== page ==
Pat Putnam's article on the Ali-Spinks fight (He's the Greatest, I'm the Best, Feb. 27) sent chills up and down my spine. Could any man have defeated Muhammad Ali and accepted the WBC belt more gallantly than Leon Spinks did—first, by thanking the Lord for his victory and then by pointing out that, although he is now the best, his man Ali is still the greatest? In my mind Leon Spinks is a first-class world champion.
I applaud Pat Putnam for his sensitivity. He praised and honored the new champion while reminding us that the man Spinks beat is a good individual whose dignity can never be taken away from him. The article was written from the heart and touched the hearts of those who read it.
Doesn't it seem possible that somewhere in the script of the incredible life of Muhammad Ali there is a chapter telling how he came back against all odds to win the title for an unprecedented third time? You gotta believe!
I am a Muhammad Ali fan, and always will be, but I feel no regret after his loss to Leon Spinks. My only regret is that there are still some people who will not accept Ali or his legend. Those who have magnified his faults and defeats and belittled his accomplishments are the true losers. Through their ignorance they have been unable to appreciate the greatest fighter ever and a kind man who has given much of himself in the ring.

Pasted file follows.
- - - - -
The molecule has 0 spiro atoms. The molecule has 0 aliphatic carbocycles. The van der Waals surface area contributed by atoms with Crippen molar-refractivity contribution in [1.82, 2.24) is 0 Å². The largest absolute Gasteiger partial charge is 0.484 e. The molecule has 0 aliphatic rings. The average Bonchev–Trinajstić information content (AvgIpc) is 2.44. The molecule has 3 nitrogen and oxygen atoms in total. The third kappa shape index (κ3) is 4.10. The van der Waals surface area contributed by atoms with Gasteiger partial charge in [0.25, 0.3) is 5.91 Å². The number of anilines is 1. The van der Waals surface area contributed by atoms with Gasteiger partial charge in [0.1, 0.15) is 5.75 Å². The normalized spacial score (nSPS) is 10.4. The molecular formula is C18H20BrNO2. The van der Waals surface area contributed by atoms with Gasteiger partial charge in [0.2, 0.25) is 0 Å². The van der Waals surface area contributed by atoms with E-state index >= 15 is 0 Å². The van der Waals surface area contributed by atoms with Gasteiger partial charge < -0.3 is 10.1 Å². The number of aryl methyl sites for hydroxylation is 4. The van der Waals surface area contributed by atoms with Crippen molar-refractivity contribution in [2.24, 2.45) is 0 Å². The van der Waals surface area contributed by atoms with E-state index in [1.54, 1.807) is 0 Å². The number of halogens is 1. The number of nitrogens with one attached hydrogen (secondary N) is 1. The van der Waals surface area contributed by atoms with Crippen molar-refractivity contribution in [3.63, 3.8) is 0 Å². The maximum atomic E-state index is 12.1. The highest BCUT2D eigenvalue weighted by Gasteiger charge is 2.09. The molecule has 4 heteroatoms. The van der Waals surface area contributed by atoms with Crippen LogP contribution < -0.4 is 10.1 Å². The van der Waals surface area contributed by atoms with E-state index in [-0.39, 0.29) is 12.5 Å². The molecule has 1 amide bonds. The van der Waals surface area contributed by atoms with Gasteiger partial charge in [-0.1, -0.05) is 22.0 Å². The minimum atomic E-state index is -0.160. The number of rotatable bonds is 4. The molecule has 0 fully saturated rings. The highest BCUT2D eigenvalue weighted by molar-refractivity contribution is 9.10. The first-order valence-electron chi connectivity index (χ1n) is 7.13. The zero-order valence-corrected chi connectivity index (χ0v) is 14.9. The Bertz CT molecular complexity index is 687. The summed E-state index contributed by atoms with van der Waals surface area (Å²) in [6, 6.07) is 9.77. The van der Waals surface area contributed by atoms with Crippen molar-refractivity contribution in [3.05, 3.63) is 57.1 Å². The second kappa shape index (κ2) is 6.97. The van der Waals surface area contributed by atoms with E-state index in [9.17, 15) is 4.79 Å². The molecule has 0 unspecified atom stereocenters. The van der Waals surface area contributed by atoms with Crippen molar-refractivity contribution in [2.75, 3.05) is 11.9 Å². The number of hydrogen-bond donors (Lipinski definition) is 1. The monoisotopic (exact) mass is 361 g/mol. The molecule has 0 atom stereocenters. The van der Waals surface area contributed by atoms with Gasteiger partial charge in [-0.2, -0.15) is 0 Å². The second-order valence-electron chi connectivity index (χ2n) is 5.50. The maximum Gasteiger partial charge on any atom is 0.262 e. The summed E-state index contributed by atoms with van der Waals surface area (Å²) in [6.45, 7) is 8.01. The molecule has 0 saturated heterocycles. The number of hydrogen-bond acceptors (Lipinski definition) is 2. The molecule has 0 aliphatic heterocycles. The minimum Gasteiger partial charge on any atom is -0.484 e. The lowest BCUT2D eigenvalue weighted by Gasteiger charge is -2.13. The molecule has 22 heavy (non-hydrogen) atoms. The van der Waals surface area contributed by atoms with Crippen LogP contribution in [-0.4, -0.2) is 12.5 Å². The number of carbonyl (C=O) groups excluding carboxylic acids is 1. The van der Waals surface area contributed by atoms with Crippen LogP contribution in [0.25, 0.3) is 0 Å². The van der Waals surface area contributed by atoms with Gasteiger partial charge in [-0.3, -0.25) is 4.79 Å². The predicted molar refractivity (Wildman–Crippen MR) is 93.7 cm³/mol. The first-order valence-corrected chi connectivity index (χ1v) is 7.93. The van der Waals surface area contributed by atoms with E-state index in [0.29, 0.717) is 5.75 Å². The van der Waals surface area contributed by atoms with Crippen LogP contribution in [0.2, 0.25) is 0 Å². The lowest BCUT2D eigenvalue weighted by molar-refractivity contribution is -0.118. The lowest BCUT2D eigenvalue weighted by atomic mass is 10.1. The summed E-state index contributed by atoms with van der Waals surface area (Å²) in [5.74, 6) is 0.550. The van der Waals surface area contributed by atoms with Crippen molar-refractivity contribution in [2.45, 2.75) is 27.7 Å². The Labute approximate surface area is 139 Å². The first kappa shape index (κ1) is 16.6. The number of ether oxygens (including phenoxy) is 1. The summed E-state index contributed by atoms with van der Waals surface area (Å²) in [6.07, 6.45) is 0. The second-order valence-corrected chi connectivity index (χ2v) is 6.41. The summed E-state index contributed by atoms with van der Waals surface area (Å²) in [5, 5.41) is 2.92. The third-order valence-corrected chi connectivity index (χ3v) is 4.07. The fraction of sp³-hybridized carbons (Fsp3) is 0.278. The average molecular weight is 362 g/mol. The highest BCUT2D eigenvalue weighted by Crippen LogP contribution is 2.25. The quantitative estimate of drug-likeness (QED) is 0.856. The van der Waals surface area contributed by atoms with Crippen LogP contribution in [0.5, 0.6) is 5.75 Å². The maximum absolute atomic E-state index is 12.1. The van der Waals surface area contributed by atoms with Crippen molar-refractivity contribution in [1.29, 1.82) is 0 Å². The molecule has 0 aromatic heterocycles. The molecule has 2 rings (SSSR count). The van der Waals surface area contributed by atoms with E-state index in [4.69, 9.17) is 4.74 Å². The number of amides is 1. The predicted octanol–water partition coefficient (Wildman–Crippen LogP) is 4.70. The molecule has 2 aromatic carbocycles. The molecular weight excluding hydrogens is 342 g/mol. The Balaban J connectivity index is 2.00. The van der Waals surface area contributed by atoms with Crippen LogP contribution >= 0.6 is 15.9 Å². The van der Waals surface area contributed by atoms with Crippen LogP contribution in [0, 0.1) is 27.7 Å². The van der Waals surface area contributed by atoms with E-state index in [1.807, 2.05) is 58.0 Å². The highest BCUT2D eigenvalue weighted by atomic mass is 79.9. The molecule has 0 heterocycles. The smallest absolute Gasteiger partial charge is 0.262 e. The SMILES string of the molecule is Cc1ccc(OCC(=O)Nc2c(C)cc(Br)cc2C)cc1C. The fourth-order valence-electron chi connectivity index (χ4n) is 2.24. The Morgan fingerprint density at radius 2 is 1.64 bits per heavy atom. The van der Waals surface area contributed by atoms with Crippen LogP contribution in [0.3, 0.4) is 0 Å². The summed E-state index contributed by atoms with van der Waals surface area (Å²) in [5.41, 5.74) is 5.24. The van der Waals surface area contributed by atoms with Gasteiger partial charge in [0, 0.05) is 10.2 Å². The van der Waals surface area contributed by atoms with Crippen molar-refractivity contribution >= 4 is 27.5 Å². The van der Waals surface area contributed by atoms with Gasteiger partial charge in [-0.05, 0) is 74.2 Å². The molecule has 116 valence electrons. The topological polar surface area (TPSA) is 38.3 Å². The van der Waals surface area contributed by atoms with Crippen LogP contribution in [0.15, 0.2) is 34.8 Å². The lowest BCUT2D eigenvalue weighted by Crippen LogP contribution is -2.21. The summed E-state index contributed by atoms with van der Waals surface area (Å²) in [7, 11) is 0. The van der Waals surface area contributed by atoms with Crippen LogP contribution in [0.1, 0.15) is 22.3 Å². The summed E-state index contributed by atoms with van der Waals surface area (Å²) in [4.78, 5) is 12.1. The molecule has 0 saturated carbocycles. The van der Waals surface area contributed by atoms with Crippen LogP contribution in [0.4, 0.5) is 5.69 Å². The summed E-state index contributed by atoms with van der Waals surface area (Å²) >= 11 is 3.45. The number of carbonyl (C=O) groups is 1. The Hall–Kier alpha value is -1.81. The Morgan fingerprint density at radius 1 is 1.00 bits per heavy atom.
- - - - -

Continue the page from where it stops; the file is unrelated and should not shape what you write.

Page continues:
Walter Bingham's article Let's Ring Out the Old and Ring in the New (Feb. 27) was very well done. I hope Jim Ferrier and his over-the-hill buddies will realize that they are only defeating the game by continuing to compete in the major golf tournaments once they are past their prime. They should step aside and give young players like Dave Nevatt and Curtis Strange a chance to prove their competitiveness.
As a former high school bench warmer in some sports and a star in others, I offer a solution to the PGA's dilemma. Allow pros with lifetime exemptions to participate in any tournament simply by informing the PGA of their intentions four to six weeks in advance of the tournament and then expand the field to accommodate them. The young players need a break; the former stars need respect.
WILLIAM KLING JR.
Why does a pro golf tournament have to have exactly 144 spots? If an old pro wants to play, let him, but continue to leave 144 spots for "active" players. If five old players show up, start the tournament with 149. Such an adjustment should not be too difficult for the PGA to handle.
EAST IS EAST, AND...
Anchorage, Alaska in the Eastern Basketball Association (North for Sure, but Also East, Feb. 27)? That's absurd! The latitude and longitude of Anchorage are 61 degrees 10 minutes North and 149 degrees 45 minutes West. If people in Anchorage want some basketball competition, why don't they form a Western Basketball Association?
I have checked it out in my atlas and am satisfied that the Anchorage Northern Knights belong in the Eastern Basketball Association, but I'm still trying to figure out how Florida State winds up in the Midwest section of your college basketball rankings (BASKETBALL'S WEEK, Feb. 27).
? SI's geographical grouping of basketball teams is geared to coincide with the regions in which they or their conference representatives are likely to appear in the NCAA tournament. Florida State is a member of the Metro 7 (see page 51), whose tournament champion has an automatic berth in the NCAA's Midwest Regional playoffs.—ED.